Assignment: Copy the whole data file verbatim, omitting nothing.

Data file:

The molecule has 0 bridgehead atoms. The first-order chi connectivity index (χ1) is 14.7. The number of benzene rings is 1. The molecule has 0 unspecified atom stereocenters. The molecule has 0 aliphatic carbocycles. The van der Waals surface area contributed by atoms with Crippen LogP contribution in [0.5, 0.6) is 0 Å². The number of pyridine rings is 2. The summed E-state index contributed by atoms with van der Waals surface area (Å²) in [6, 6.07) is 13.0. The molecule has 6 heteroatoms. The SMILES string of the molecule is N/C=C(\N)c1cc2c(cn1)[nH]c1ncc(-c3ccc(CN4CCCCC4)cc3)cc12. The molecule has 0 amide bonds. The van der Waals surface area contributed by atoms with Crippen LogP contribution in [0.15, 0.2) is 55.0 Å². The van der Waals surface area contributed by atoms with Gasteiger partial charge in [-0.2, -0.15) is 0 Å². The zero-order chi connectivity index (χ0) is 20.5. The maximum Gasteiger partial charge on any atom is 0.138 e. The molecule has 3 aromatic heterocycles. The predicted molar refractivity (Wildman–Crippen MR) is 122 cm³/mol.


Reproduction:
The molecule has 0 bridgehead atoms. The first-order chi connectivity index (χ1) is 14.7. The number of benzene rings is 1. The molecule has 0 unspecified atom stereocenters. The molecule has 0 aliphatic carbocycles. The van der Waals surface area contributed by atoms with Crippen LogP contribution in [0.5, 0.6) is 0 Å². The number of pyridine rings is 2. The summed E-state index contributed by atoms with van der Waals surface area (Å²) in [6, 6.07) is 13.0. The molecule has 6 heteroatoms. The SMILES string of the molecule is N/C=C(\N)c1cc2c(cn1)[nH]c1ncc(-c3ccc(CN4CCCCC4)cc3)cc12. The molecule has 0 amide bonds. The van der Waals surface area contributed by atoms with Crippen LogP contribution in [0.15, 0.2) is 55.0 Å². The van der Waals surface area contributed by atoms with Gasteiger partial charge in [-0.2, -0.15) is 0 Å². The zero-order chi connectivity index (χ0) is 20.5. The maximum Gasteiger partial charge on any atom is 0.138 e. The molecule has 3 aromatic heterocycles. The predicted molar refractivity (Wildman–Crippen MR) is 122 cm³/mol.